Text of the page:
Quest for marine pest at Prom's Refuge Cove
Tuesday 11 September, 2018
The invasive marine pest Undaria pinnatifida, commonly known as Japanese Kelp or Wakame, was recently discovered at Port Welshpool, South Gippsland during routine marine patrols.
The introduced marine weed was previously restricted to Port Phillip Bay and the harbour at Apollo Bay which now represents an expansion of the pest weed eastwards along the Victorian coast.
Parks Victoria rangers are concerned it may spread to the pristine waters of Wilsons Promontory National Park, in particular areas such as Refuge Cove which is popular with recreational boats.
A team of marine rangers will be surveying Refuge Cove this week with a series of dives and will be equipped with an underwater camera vehicle.
Marine pests like Undaria are able to quickly attach to vessel hulls, ropes or equipment that have been in the water. Additionally, in the early growth stages, they can be too small to see, so boat operators may not even know they’re transporting them.
Stopping the spread of marine pests such as Undaria is the best way of limiting their impact. Everyone can help to prevent the spread of marine pests by practicing good boat hygiene.
Remember the check, clean, dry approach:
- Check your vessel and equipment for pests regularly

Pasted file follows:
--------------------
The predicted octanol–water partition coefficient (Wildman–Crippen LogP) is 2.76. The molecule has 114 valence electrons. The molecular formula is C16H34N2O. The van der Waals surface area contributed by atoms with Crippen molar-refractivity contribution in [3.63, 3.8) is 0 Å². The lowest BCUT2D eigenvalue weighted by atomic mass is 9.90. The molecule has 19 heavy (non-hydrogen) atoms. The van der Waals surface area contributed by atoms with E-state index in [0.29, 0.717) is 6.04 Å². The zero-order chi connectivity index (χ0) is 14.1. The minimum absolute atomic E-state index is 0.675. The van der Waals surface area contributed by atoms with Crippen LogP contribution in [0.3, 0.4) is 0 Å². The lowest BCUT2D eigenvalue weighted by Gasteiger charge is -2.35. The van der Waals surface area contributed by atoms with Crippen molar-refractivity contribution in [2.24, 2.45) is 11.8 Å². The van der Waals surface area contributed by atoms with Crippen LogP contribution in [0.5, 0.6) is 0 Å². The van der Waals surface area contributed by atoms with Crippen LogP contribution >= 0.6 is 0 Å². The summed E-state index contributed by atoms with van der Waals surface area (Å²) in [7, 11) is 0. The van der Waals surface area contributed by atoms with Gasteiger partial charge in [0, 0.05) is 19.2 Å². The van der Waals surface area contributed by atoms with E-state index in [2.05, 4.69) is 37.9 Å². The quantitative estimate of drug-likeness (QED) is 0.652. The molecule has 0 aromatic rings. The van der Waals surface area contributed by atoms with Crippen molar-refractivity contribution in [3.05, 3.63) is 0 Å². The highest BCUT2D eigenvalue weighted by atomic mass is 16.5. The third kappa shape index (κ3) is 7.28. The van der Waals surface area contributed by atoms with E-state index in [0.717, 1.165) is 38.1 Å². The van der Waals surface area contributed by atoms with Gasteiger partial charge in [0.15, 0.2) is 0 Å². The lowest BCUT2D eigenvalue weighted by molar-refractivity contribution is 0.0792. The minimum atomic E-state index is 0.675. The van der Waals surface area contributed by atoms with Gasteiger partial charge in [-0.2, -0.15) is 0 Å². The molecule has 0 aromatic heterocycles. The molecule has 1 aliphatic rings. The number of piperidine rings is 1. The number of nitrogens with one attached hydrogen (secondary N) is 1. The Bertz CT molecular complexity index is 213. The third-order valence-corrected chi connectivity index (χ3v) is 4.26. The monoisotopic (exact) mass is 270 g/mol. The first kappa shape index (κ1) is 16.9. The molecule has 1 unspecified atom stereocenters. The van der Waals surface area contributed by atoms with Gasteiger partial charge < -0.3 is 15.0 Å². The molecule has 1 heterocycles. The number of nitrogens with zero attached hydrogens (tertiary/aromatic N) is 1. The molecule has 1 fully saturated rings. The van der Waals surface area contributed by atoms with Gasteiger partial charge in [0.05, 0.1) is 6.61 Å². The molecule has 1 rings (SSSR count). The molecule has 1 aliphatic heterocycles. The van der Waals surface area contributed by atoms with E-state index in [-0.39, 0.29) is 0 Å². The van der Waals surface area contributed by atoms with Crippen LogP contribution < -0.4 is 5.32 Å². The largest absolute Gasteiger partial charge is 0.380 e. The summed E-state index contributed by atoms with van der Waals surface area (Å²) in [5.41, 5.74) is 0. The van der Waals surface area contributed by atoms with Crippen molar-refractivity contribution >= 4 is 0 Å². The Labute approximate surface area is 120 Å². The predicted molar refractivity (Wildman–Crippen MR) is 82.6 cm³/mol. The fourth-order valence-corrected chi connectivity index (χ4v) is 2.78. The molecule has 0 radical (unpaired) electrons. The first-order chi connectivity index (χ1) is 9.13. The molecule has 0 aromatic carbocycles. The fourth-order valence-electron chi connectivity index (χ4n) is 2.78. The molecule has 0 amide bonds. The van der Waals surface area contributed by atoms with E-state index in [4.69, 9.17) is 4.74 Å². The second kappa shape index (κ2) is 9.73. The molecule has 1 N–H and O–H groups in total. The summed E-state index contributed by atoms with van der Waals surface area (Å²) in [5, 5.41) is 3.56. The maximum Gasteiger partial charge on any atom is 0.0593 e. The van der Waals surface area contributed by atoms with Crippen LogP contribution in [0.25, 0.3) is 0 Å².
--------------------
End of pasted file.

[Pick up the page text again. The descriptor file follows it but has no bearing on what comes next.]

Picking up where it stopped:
- Clean it with fresh-water to eliminate any you can’t see
- Dry it thoroughly before moving to a new marine location
Suspected sightings of marine pests outside of their known range can be reported to email@example.com or 136186. Reports should include a photograph, location and date of sighting.
Quotes, attributed to Parks Victoria Statewide Marine Leader Nicole Filby
“Undaria is an invasive pest plant which can have an impact on our amazing marine ecosystem. It can be easily established within new coastal areas and quickly outcompete with our native kelp.”
“If established, it means the unique diversity of plants and animals in the local waters can suffer.”
“Parks Victoria rangers will this week determine if any traces of Undaria are found near Wilsons Promontory National Park and put in steps to manage the infestation.”
Media enquiriesMelanie McVey-Di Lazzaro
0459 818 451
Parks Victoria media centre